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5

The key to proper parenting of WPF windows within a non-WPF application is to use the WindowInteropHelper class. Suppose you have a WpfWindow class which is a WPF window (derives from Window): private void ShowWpfWindowModal() { var parentHandle = new IntPtr(_app.hWnd); // the ArcMap window handle var wpfWindow = new WpfWindow(); ...


5

I've had no issues with WPF in ArcGIS whatsoever. The question of chosing one of these technologies over the other is the same as in any other environment, be it ArcGIS or not. There are things to consider, though. If you want to use WPF as replacement for your forms, then you are definitely OK. If you'd like to use WPF in scenarios like e.g. docking ...


5

All the classes in this namespace (JsonWriter, ArcGISJsonWriter and ArcGISJsonReader) are internal to the ESRI.ArcGIS.Client assembly, so I suspect you won't be able to find any documentation. It is a bummer, though, because these classes do all sort of useful conversion between ESRI's WPF types (geometries, geoprocessing parameters etc.) and JSON. You can ...


4

The only problem your going to come across is if you use the map control and the toolbar controls. You will have to host the controls inside a winhost control. Which makes it impossible to overlay any WPF controls.


4

Have you checked out the Legend in the Toolkit? See sample here: Legend with templates


4

Esri's Runtime for WPF supports WMS layers. It is not free, but the ArcGIS Silverlight SDK is and has many of the same capabilities. So you may want to try the Silverlight SDK in Out-of-browser mode, which is similar to running a WPF app. You need to set up a proxy though.


3

With featureLayers I think you need to reference a single layer in a map service or feature service. So, instead of: http://localhost:6080/arcgis/rest/services/CalvertCity_Test_2/MapServer try http://localhost:6080/arcgis/rest/services/CalvertCity_Test_2/MapServer/0 change the "0" at the end to match the layer you are interested in.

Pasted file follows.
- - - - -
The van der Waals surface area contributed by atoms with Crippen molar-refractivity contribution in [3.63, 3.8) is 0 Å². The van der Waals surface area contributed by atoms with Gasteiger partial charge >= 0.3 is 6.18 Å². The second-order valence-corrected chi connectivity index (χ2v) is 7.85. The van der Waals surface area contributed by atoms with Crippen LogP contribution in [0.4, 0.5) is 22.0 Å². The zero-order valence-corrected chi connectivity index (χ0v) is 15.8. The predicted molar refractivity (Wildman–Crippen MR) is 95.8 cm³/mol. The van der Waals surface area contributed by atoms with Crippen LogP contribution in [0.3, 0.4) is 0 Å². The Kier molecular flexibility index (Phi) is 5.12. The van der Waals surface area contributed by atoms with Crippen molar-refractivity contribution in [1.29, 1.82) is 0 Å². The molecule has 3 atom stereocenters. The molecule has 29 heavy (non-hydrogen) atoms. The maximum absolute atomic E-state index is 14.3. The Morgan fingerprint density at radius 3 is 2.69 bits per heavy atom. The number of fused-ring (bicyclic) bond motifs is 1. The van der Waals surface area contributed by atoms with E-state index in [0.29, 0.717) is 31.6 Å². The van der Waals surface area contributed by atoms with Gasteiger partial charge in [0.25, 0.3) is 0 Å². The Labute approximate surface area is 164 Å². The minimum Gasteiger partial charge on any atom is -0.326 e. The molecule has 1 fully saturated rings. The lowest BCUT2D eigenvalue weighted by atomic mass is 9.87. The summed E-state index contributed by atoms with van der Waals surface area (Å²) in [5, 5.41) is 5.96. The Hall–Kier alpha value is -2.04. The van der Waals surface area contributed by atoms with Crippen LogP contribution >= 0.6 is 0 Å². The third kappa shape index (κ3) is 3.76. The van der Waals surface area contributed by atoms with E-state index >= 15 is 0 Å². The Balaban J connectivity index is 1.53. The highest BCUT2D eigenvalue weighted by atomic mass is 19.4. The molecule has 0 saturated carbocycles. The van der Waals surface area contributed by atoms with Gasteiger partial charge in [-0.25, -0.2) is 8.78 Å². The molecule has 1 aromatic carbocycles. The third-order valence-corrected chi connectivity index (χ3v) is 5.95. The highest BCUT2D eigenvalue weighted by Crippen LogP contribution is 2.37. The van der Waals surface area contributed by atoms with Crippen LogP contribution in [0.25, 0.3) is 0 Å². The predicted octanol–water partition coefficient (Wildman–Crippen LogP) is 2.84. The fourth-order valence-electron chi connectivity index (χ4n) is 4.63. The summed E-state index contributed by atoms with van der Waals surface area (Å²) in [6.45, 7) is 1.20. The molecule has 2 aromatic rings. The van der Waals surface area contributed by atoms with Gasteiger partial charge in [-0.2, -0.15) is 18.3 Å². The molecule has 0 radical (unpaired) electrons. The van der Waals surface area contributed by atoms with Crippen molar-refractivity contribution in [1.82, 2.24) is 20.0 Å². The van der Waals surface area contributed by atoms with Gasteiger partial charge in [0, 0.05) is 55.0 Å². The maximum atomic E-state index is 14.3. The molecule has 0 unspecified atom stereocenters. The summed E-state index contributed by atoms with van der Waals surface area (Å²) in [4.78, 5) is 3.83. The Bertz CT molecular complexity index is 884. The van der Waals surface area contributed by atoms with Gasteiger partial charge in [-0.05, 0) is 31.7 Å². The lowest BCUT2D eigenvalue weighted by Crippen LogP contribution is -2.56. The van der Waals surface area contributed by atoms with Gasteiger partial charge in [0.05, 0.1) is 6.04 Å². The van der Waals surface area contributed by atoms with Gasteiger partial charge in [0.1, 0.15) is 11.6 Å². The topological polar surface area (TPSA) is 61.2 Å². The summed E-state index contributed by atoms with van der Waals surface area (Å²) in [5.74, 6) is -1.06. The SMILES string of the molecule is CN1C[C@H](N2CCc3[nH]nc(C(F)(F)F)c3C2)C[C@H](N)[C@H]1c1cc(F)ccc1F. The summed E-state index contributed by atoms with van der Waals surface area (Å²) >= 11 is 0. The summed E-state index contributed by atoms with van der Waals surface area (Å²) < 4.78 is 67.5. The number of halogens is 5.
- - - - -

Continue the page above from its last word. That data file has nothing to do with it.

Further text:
3

You might want to check out BiMserver. It's an open source building information model server. The Building Information Modelserver (short: BIMserver) projects creates software (the BIMserver software) that turns a computer/server into a ‘BIMserver’. A BIMserver enables you to centralize the information of a construction(or other building ...


3

suppose you have just one Layer, with the selected features & you want to zoom to the extent of all the selected features, here is how I would do it: IMapControl2 MapControl= (ImapControl2)_mapControl; IfeatureLayer FeatureLayer=MapControl.Layer[0]; IFeatureSelection FeatureSelection= (IFeatureSelection)FeatureLayer; ISelectionSet ...


3

Using ArcGIS Server and consuming a map service is one way. Or you can turn a Map (MXD) into a Map Package and consume this in the Runtime. You'll probably want to choose your solution based off 2 things: 1) will your app have internet access? 2) if you have internet, will you have an ArcGIS Server to host services. If the answer to either of those questions ...


2

Try using the ControlsSelectFeaturesTool it works on features instead of ControlsSelectTool that work on graphics.


2

You could try this: List<IGeometry> geometries = GetGeometries() // However you retrieve your geometries double margin = 1.2; IEnvelope envelope = null; foreach (IGeometry g in geometries) { if (envelope == null) envelope = g.Envelope; else envelope.Union(g.Envelope); } envelope.Expand(margin , margin , true); ...


2

If you have one Path per Polyline you can do something like this: private void map1_MouseClick(object sender, Map.MouseEventArgs e) { if (map1.Layers["MyGraphicsLayer"] is GraphicsLayer) { GraphicsLayer glayer = (GraphicsLayer)map1.Layers["MyGraphicsLayer"]; IEnumerable<Graphic> graphics = ...


2

The documentation for rubber bands suggests that they should support cancelling via pressing the Esc key. If that really does not work for you, consider using a display feedback instead, e.g. the NewLineFeedback. Display feedbacks are a bit more involved than rubber bands, but they are not necessarily that much difficult to use. Plus, you can Stop most ...


2

After some research I found the following solution: IGraphicsContainer pGraphicsContainer = _pageLayoutControl.GraphicsContainer; pGraphicsContainer.Reset(); IElement pElement = pGraphicsContainer.Next(); while (pElement != null) { if (pElement is IMapFrame) { IMapFrame pMapFrame = pElement as IMapFrame; IEnvelope pEnvelope = new ...